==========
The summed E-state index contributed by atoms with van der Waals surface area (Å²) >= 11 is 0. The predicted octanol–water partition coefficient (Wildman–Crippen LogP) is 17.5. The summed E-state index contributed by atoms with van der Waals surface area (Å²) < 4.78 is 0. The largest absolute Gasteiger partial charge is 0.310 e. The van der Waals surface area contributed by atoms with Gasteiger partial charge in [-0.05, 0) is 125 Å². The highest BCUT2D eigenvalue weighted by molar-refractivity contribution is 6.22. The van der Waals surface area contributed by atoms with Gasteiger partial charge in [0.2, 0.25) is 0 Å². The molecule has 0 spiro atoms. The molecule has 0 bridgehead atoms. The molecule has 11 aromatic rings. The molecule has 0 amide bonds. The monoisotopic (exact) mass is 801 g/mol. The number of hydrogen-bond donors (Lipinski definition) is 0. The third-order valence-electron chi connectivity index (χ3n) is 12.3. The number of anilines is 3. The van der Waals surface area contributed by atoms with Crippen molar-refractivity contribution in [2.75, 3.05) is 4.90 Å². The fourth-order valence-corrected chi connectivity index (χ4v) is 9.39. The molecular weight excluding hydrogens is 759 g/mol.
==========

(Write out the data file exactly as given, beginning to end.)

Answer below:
The summed E-state index contributed by atoms with van der Waals surface area (Å²) >= 11 is 0. The predicted octanol–water partition coefficient (Wildman–Crippen LogP) is 17.5. The summed E-state index contributed by atoms with van der Waals surface area (Å²) < 4.78 is 0. The largest absolute Gasteiger partial charge is 0.310 e. The van der Waals surface area contributed by atoms with Gasteiger partial charge in [-0.05, 0) is 125 Å². The highest BCUT2D eigenvalue weighted by molar-refractivity contribution is 6.22. The van der Waals surface area contributed by atoms with Gasteiger partial charge in [0.2, 0.25) is 0 Å². The molecule has 0 spiro atoms. The molecule has 0 bridgehead atoms. The molecule has 11 aromatic rings. The molecule has 0 amide bonds. The monoisotopic (exact) mass is 801 g/mol. The number of hydrogen-bond donors (Lipinski definition) is 0. The third-order valence-electron chi connectivity index (χ3n) is 12.3. The number of anilines is 3. The van der Waals surface area contributed by atoms with Crippen molar-refractivity contribution in [2.75, 3.05) is 4.90 Å². The fourth-order valence-corrected chi connectivity index (χ4v) is 9.39. The molecular weight excluding hydrogens is 759 g/mol.